Last month, Samuel Adams shipped the beer that I am willing to bet takes the top spot as the brewery’s most misspelled creation.

First released in 2002, Samuel Adams Utopias 2017—yes, there is an s on the end—is a 28 percent ABV ale that is brewed with maple syrup and is composed of a blend of a number of different beers, including 24-year-old Triple Bock, 17-year-old Millennium, previous Utopias vintages, Kosmic Mother Funk, and “a variety of barrel-aged blends.” The beer was then divided up and aged it in a variety of different barrels, including single-use Buffalo Trace Distillery bourbon casks, ruby port and white carcavelos wine barrels.

Due to that ABV, it is illegal 11 states due to the high alcohol content: Alabama, Arkansas, Georgia, Idaho, Mississippi, Montana, New Hampshire, North Carolina, South Carolina, Tennessee, and Vermont.

In addition, a new type of barrel was incorporated for this year’s release, namely Aquavit barrels, a Scandinavian spirit with distinct flavor from spices and herbs, primarily caraway or dill. Finally, a portion of the final blend was finished in muscat barrels before being bottled.

The Samuel Adams website has a little more information on the brewing process for Utopias 2017:

Brewing, blending, and aging Utopias is a multi-step, time-intensive and complex process. This beer starts with the world’s finest ingredients, including a special blend of two-row pale malt combined with Munich and Caramel 60 malts that impart a rich, ruby color. Three varieties of German Noble hops – Spalt Spalter, Hallertau Mittelfrueh, and Tettnang Tettnanger – are added to balance the sweetness of the malt. After the beer is brewed, the first proprietary brewing method begins – adding special yeast strains. The brewers utilized several yeast strains during fermentation, including one typically reserved for champagne and a “ninja yeast,” created for its ability to survive and continue fermenting in an environment that has such a high alcohol level.

As with past versions, Utopias 2017 is packaged in 24-ounce decanters made by Ceramarte in Brazil that carry a retail price of $199 each, and this year’s release encompasses approximately 13,000 bottles—or 68 casks—that shipped to retailers on Oct. 25. The decanters are extremely ornate and are covered in bras, including a window with two shutters that open and close, revealing a portrait of the brewery’s namesake in black and blue.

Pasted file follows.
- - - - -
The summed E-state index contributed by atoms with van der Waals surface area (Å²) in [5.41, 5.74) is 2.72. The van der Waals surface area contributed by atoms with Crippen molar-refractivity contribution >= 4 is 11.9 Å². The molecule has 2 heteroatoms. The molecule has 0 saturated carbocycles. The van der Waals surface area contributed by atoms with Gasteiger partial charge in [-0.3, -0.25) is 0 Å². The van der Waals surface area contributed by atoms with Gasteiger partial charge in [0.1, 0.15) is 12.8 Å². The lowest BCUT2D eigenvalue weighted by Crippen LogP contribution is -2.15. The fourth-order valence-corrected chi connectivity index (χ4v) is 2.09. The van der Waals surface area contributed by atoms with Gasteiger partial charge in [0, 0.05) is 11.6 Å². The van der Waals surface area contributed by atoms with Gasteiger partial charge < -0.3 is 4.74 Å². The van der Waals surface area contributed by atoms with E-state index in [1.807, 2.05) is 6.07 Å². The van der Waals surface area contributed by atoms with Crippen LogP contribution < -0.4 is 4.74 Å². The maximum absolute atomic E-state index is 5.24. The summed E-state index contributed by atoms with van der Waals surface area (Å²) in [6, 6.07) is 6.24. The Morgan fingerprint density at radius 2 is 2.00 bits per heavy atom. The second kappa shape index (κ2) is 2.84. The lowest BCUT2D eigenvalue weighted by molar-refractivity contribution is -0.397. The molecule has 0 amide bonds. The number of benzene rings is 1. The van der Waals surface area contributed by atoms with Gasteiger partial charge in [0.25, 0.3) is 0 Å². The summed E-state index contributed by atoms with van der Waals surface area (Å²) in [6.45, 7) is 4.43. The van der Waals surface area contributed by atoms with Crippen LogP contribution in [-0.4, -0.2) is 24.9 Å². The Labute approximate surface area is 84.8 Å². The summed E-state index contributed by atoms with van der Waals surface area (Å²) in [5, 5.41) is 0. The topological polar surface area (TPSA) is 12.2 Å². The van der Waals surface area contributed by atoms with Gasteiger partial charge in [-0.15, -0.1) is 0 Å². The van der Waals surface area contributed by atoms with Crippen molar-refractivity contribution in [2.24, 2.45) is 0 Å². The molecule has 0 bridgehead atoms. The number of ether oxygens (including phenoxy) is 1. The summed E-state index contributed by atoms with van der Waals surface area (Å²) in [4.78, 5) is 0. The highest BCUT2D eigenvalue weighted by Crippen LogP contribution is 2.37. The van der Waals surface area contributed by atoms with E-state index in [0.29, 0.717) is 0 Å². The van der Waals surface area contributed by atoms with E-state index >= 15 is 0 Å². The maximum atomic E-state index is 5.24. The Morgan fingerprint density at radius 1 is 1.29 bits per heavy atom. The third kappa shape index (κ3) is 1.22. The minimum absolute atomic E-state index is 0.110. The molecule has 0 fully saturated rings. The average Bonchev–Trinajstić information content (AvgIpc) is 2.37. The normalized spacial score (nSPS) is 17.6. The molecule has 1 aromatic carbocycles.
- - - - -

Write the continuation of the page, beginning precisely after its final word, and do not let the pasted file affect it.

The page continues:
One thing I did not know before opening my bottle was that the spout of the bottle is made of what looks to be porcelain, and it is actually sealed with a crown that you have to pry off like any other beer; you then use the cap to close and seal the bottle sans crown.

The Samuel Adams Utopias 2017 pours a deep amber brown with no head whatsoever, but it is extremely thick, reminding me quite a bit of syrup as it sticks to the glass. Aroma from the glass is strong and aggressive acetone, but there is some honey sweetness and oak noticeable underneath, as well as a touch of mint.

After my first sip, I know immediately this was going to be a complex beer, as every taste seems to bring a different flavor to the forefront of the profile. In fact, there are so many notes that I actually get tired of writing down the ever-evolving flavors: caramel and vanilla sweetness blend with tobacco, bourbon, raisins, bitter cocoa, toffee, candy apples, honey, creamy oak, lemon, peppermint, plums, cherries and figs. There is more of an alcohol bite than I expected on the finish, but it is overridden by an interesting fruity-esque bitterness that is so unique and interesting that I honestly have a hard time adequately describing it.

The bottle for this review was sent to Tenemu by Samuel Adams.

Samuel Adams Utopias Limited 2017 Edition
BREWERY: The Boston Beer Co.
LOCATION: Boston, Mass.
STYLE: Barrel-Aged Ale
ABV: 28 percent
IBU: n/a
PRICE: $199
RELEASE DATE: Oct. 25, 2017
AVAILABLE IN: 24-ounce bottles
BEERS POURED: One
Make no mistake, the Utopias 2017 is one of the most unique beers you will taste, and also one of the hardest to rate. While the aroma is extremely harsh at first—reminding me of acetone—the actual profile is more like a cognac than a beer, and features a truly amazing number of complex flavors. Yes, the high alcohol content is noticeable at times, but it is not overpowering at any point, and the interesting finish makes for some serious reflection. An extremely compelling, well-made and unique creation, and I look forward to seeing how this beer ages in the coming years. 
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